It could just as well have read: “See another dialogue-driven episode of your favourite soapie, this time shot outside the confines of a studio”.
Many vulnerable viewers might flock to see this latest romantic Afrikaans comedy and to tread the same cliché-driven path followed by Afrikaans comedies since the Fifties. The problem is that we are in 2014 and even American romantic comedies have moved on.
The Afrikaans versions remain because they are safe. Cast three good looking people, create a hero and heroine who love to hate each other, throw in a talkative tannie, bring in a robust farmer after 50 minutes to create romantic tension, and you have yet another chapter of the same old story. Perhaps it is understandable that producers are scared to take chances, and that they want to stick to what audiences want: a cupcake with lots of sentimental icing, smiley faces, beautiful small-town scenes and wall-to-wall dialogue.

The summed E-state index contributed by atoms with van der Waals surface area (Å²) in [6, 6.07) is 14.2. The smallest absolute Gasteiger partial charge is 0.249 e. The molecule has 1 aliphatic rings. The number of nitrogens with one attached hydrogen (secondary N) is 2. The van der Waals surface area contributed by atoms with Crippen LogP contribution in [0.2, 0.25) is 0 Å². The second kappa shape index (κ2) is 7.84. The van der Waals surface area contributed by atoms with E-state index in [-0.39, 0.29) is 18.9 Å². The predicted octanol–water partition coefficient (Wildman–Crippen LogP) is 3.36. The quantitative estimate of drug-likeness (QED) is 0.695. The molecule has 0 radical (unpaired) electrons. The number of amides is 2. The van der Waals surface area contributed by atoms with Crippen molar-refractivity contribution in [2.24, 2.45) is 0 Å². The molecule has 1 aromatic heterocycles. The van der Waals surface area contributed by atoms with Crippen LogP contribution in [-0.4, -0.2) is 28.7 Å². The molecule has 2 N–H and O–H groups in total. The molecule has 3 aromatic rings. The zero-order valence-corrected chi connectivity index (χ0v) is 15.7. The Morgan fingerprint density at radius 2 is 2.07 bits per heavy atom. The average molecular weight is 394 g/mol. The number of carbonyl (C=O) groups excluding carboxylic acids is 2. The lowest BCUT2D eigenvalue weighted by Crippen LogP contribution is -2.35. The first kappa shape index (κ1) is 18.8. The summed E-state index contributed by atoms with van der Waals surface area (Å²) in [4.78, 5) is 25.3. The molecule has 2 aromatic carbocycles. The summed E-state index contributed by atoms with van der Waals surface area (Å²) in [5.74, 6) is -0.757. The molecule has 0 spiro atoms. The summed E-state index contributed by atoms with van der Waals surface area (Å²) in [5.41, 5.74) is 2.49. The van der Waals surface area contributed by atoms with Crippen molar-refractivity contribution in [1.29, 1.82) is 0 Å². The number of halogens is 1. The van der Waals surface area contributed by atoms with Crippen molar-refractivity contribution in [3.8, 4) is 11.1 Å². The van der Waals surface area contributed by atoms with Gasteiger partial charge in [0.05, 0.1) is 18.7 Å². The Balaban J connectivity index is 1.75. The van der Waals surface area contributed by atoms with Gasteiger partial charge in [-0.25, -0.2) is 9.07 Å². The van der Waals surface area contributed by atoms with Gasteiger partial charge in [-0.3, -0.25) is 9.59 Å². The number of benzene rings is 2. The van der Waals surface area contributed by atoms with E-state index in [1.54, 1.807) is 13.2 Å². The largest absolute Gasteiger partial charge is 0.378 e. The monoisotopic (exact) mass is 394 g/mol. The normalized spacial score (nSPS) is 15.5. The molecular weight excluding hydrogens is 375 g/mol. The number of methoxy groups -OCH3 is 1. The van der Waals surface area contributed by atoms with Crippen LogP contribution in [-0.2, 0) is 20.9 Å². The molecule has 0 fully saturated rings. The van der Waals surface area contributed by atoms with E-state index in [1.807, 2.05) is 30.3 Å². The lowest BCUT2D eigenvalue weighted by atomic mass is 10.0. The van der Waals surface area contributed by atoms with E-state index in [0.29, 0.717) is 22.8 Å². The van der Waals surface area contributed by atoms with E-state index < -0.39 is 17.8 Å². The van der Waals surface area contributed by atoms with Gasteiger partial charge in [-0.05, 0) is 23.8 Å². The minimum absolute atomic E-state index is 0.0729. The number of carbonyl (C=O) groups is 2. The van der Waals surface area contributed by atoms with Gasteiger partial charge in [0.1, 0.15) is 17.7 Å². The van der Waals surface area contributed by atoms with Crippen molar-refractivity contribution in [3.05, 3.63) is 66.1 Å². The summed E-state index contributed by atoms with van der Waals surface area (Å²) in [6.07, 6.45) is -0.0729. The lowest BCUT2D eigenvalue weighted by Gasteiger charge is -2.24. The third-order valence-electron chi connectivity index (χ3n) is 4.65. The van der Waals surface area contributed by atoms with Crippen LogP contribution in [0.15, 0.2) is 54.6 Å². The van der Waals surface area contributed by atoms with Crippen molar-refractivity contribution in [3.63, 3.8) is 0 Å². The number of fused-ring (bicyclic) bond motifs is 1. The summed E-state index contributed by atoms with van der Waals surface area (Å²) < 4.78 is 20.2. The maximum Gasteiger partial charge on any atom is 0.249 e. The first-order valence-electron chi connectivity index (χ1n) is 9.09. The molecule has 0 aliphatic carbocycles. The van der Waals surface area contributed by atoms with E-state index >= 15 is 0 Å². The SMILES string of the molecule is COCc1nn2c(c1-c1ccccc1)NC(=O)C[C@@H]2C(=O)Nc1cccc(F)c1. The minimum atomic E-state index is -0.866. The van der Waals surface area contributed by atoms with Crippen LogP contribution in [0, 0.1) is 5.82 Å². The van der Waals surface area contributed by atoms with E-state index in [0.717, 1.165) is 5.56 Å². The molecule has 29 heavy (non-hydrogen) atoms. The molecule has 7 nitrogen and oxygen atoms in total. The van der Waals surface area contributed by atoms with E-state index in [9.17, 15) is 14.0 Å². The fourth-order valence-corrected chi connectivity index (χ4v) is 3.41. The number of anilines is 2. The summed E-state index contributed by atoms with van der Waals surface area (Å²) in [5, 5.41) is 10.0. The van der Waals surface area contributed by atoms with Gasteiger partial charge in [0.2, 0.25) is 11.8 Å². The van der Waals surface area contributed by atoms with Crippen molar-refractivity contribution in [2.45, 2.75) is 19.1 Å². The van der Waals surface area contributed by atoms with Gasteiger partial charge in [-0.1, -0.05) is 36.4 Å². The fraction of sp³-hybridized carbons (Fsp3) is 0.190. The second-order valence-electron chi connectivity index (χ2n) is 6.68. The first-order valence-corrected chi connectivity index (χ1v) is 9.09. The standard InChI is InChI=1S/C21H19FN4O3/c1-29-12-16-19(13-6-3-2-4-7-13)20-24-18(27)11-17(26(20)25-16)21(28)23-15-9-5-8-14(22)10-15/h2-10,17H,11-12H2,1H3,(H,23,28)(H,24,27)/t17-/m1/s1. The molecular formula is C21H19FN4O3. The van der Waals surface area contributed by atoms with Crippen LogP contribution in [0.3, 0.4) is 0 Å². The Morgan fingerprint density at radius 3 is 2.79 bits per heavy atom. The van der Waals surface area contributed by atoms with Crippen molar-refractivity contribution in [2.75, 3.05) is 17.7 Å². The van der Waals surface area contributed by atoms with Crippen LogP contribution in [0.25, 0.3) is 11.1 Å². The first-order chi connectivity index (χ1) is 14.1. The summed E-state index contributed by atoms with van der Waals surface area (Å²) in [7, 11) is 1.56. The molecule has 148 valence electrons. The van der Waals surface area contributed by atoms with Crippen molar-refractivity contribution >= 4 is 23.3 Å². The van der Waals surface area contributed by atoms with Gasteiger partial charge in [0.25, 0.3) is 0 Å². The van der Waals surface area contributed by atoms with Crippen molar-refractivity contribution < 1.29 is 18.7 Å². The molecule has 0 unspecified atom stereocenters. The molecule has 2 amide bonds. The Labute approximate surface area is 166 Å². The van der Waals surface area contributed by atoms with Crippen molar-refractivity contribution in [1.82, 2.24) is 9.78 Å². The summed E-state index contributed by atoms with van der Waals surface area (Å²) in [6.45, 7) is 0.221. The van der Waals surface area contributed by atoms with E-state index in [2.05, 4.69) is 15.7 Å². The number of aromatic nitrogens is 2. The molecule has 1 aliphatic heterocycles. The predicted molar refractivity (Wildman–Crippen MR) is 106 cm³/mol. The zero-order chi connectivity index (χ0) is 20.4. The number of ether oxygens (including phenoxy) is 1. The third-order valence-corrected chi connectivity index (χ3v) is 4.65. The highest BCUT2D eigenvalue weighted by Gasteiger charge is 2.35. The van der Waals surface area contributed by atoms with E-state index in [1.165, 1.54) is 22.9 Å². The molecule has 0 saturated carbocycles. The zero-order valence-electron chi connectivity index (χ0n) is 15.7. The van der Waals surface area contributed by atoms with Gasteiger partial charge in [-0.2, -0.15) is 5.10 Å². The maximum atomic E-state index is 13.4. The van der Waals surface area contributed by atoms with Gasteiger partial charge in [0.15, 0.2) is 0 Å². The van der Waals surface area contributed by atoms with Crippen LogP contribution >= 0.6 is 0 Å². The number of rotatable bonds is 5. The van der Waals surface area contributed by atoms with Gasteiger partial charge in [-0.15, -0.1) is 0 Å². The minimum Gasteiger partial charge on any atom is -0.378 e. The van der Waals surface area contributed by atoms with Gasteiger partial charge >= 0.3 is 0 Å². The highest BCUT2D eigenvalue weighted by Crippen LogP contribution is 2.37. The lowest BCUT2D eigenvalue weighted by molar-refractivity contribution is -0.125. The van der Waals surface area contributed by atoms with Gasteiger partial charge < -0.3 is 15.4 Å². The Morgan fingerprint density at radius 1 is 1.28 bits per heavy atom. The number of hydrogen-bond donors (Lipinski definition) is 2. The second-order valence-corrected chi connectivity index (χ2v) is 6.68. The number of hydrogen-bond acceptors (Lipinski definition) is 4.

Recent Afrikaans romcoms, especially Pad Na Jou Hart, have tried to mix the familiar ingredients in a fresh way – and succeeded! But unfortunately this effort takes us back to a place where no character’s motivations have been properly thought through by the scriptwriter and there is barely a sign of structure or a fresh story. “Give audiences only hamburgers and that is all they will want in future,” seems to be the message.
So if you simply want to relive the “good old days” and see the same story told the same way, this is for you. But Afrikaans romantic comedies are now in desperate need of a total overhaul. They need to lose the audience-friendly clichés and reinvent the recipe if the industry is to survive.